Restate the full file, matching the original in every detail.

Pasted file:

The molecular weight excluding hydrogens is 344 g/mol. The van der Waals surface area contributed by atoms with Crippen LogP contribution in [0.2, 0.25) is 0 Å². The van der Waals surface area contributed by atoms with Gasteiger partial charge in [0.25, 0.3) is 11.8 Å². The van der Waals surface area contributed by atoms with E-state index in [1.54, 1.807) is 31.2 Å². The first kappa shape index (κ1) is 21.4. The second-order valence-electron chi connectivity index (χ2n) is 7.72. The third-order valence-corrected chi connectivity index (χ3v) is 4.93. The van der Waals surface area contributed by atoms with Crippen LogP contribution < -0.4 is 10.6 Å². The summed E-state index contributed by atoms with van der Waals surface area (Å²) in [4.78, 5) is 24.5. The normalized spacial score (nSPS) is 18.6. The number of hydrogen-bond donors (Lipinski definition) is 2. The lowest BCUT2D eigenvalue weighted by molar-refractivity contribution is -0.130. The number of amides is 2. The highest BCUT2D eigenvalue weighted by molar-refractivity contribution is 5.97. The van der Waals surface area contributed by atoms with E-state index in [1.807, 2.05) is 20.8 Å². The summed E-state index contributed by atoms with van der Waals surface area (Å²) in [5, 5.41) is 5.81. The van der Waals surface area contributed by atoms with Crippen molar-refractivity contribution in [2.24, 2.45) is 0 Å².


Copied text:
The molecular weight excluding hydrogens is 344 g/mol. The van der Waals surface area contributed by atoms with Crippen LogP contribution in [0.2, 0.25) is 0 Å². The van der Waals surface area contributed by atoms with Gasteiger partial charge in [0.25, 0.3) is 11.8 Å². The van der Waals surface area contributed by atoms with E-state index in [1.54, 1.807) is 31.2 Å². The first kappa shape index (κ1) is 21.4. The second-order valence-electron chi connectivity index (χ2n) is 7.72. The third-order valence-corrected chi connectivity index (χ3v) is 4.93. The van der Waals surface area contributed by atoms with Crippen LogP contribution < -0.4 is 10.6 Å². The summed E-state index contributed by atoms with van der Waals surface area (Å²) in [4.78, 5) is 24.5. The normalized spacial score (nSPS) is 18.6. The number of hydrogen-bond donors (Lipinski definition) is 2. The lowest BCUT2D eigenvalue weighted by molar-refractivity contribution is -0.130. The number of amides is 2. The highest BCUT2D eigenvalue weighted by molar-refractivity contribution is 5.97. The van der Waals surface area contributed by atoms with E-state index in [1.807, 2.05) is 20.8 Å². The summed E-state index contributed by atoms with van der Waals surface area (Å²) in [5, 5.41) is 5.81. The van der Waals surface area contributed by atoms with Crippen molar-refractivity contribution in [2.24, 2.45) is 0 Å².